These are the ingredients related to Omega-3 w/ EPA/DHA (60 Softgels)
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Alpha-linolenic acid is an essential fatty acid and the major omega-3 fatty acid found in food. Essential fatty acids are not produced by the body and must be present in the diet to maintain health. The unique biochemical structure of alpha-linolenic acid is important and helps to make it a key player in immunity, vision, cell membranes, and the production of hormonelike compounds. Health Benefits Essential fatty acids, such as alpha-linolenic acid, are extremely important for healing and maintaining good health. Compounds made from alpha-linolenic acid have been shown to decrease blood clotting and decrease inflammatory processes in the body. Study results from international clinical trials demonstrate that people who eat two servings of fish per week run a lower risk for heart attacks, compared with people who eat very little fish. The probable mechanism is reduced blood clotting because of fish oils, which results in a cardiovascular benefit
DHA (docosahexaenoic acid) This Omega-3 fatty acid is a major structural component of brain, nerve and retinal membranes. DHA is transformed to newborn babies through breast milk. This fatty acid plays a unique role in fetus development and is extremely important during the first few months of life. Source: GNC.com
EPA (eicosapentaenoic acid) EPA and DHA are Omega-3 fatty acids. These fatty acids have been linked to cardiovascular health and lower incidence of several types of cancer. EPA is found in mackerel, salmon, herring, sardines and albacore tuna. Source: GNC.com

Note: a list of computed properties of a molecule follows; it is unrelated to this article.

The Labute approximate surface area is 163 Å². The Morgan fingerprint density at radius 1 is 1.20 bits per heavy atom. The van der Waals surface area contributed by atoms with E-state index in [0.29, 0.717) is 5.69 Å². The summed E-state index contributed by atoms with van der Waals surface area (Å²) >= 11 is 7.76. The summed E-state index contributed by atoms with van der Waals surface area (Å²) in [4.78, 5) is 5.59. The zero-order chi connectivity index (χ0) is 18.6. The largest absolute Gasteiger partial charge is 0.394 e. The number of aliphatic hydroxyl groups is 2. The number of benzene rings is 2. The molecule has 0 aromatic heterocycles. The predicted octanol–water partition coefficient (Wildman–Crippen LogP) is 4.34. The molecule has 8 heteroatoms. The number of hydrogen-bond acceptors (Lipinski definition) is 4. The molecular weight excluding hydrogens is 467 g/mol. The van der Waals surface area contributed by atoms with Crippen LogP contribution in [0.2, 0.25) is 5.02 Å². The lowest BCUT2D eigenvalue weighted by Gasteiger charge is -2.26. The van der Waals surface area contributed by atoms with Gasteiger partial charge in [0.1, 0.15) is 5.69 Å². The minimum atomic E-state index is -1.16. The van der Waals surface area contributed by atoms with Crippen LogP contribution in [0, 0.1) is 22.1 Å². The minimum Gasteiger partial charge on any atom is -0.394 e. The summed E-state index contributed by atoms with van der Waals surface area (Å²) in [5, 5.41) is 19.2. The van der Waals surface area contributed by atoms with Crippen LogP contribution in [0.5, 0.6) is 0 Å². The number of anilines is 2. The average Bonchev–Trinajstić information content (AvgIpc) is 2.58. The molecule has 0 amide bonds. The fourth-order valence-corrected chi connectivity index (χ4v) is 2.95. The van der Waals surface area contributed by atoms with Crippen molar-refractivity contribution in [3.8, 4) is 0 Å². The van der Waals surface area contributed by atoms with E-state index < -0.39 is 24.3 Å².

The fatty acids in fish oil have been found to be a rich source of omega fatty acids such as DHA and AA which helps to support the cardiovascular system.
First cultivated in Europe, the plant’s brown seeds were regularly used to prepare balms for inflamed skin and healing slurries for constipation. Today, flaxseeds–also called linseeds–are best known for the therapeutic oil that is derived by pressing them. Its high content of alpha linolenic acids has made flax seed oil become our modern miracle food. Alpha linolenic acid is a type of omega 3 fatty acid, similar to those found in fish such as salmon. Benefits of flax seed oil as shown in many studies include lowering total cholesterol and LDL cholesterol (the Bad cholesterol) levels. Other benefits of flax seed oil show that flax seed may also help lower blood triglyceride and blood pressure. It may also keep platelets from becoming sticky therefore reducing the chance of a heart attack. healthcastle.com & www.wholehealthmd.com
Flax Seed Oil Organic Certified